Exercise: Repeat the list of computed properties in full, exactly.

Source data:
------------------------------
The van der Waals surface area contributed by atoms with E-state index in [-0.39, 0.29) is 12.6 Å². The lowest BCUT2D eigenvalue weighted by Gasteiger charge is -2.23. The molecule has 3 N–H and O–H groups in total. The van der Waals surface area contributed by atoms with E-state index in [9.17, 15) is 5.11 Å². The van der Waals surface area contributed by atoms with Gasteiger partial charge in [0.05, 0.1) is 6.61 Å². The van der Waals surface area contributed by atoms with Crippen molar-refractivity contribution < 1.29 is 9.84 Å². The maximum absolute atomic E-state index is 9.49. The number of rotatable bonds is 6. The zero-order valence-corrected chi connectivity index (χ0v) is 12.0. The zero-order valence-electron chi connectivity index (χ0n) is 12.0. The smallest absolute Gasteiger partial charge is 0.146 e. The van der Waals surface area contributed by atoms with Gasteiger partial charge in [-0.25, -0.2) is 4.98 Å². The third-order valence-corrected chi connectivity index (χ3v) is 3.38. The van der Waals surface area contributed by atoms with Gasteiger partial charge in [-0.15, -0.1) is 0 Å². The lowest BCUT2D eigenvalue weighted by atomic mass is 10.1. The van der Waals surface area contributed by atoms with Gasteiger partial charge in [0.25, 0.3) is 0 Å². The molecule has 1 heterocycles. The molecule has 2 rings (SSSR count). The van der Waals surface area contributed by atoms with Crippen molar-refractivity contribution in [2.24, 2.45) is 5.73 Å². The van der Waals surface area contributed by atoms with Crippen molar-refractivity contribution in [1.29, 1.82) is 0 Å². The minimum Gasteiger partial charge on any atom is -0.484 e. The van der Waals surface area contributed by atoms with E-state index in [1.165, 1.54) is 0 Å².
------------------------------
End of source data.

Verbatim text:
The van der Waals surface area contributed by atoms with E-state index in [-0.39, 0.29) is 12.6 Å². The lowest BCUT2D eigenvalue weighted by Gasteiger charge is -2.23. The molecule has 3 N–H and O–H groups in total. The van der Waals surface area contributed by atoms with E-state index in [9.17, 15) is 5.11 Å². The van der Waals surface area contributed by atoms with Gasteiger partial charge in [0.05, 0.1) is 6.61 Å². The van der Waals surface area contributed by atoms with Crippen molar-refractivity contribution < 1.29 is 9.84 Å². The maximum absolute atomic E-state index is 9.49. The number of rotatable bonds is 6. The zero-order valence-corrected chi connectivity index (χ0v) is 12.0. The zero-order valence-electron chi connectivity index (χ0n) is 12.0. The smallest absolute Gasteiger partial charge is 0.146 e. The van der Waals surface area contributed by atoms with Gasteiger partial charge in [-0.25, -0.2) is 4.98 Å². The third-order valence-corrected chi connectivity index (χ3v) is 3.38. The van der Waals surface area contributed by atoms with Gasteiger partial charge in [-0.15, -0.1) is 0 Å². The lowest BCUT2D eigenvalue weighted by atomic mass is 10.1. The van der Waals surface area contributed by atoms with Gasteiger partial charge in [0.25, 0.3) is 0 Å². The molecule has 1 heterocycles. The molecule has 2 rings (SSSR count). The van der Waals surface area contributed by atoms with Crippen molar-refractivity contribution in [2.24, 2.45) is 5.73 Å². The van der Waals surface area contributed by atoms with Crippen molar-refractivity contribution in [1.29, 1.82) is 0 Å². The minimum Gasteiger partial charge on any atom is -0.484 e. The van der Waals surface area contributed by atoms with E-state index in [1.165, 1.54) is 0 Å².